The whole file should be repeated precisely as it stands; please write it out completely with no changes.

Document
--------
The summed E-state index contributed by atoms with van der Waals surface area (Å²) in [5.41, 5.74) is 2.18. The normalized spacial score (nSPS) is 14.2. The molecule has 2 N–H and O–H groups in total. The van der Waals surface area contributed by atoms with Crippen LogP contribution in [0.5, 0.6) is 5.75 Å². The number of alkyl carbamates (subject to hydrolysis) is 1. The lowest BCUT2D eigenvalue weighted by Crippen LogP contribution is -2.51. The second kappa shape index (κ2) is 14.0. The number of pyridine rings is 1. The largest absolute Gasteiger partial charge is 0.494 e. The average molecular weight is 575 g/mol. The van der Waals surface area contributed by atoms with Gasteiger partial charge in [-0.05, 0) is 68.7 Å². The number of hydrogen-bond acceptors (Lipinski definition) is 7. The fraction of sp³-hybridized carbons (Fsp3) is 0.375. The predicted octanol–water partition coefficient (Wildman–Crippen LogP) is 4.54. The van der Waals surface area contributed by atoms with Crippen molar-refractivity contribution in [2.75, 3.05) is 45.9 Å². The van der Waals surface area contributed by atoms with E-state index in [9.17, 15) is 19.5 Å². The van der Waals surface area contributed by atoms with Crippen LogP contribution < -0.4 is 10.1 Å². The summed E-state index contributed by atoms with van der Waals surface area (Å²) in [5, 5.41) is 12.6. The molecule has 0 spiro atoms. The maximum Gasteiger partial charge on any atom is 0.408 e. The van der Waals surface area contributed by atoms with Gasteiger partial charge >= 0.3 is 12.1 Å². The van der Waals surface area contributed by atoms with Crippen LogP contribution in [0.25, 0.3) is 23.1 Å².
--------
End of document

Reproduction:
The summed E-state index contributed by atoms with van der Waals surface area (Å²) in [5.41, 5.74) is 2.18. The normalized spacial score (nSPS) is 14.2. The molecule has 2 N–H and O–H groups in total. The van der Waals surface area contributed by atoms with Crippen LogP contribution in [0.5, 0.6) is 5.75 Å². The number of alkyl carbamates (subject to hydrolysis) is 1. The lowest BCUT2D eigenvalue weighted by Crippen LogP contribution is -2.51. The second kappa shape index (κ2) is 14.0. The number of pyridine rings is 1. The largest absolute Gasteiger partial charge is 0.494 e. The average molecular weight is 575 g/mol. The van der Waals surface area contributed by atoms with Gasteiger partial charge in [-0.05, 0) is 68.7 Å². The number of hydrogen-bond acceptors (Lipinski definition) is 7. The fraction of sp³-hybridized carbons (Fsp3) is 0.375. The predicted octanol–water partition coefficient (Wildman–Crippen LogP) is 4.54. The van der Waals surface area contributed by atoms with Crippen molar-refractivity contribution in [2.75, 3.05) is 45.9 Å². The van der Waals surface area contributed by atoms with E-state index in [9.17, 15) is 19.5 Å². The van der Waals surface area contributed by atoms with Crippen LogP contribution < -0.4 is 10.1 Å². The summed E-state index contributed by atoms with van der Waals surface area (Å²) in [5, 5.41) is 12.6. The molecule has 0 spiro atoms. The maximum Gasteiger partial charge on any atom is 0.408 e. The van der Waals surface area contributed by atoms with Gasteiger partial charge >= 0.3 is 12.1 Å². The van der Waals surface area contributed by atoms with Crippen LogP contribution in [0.25, 0.3) is 23.1 Å².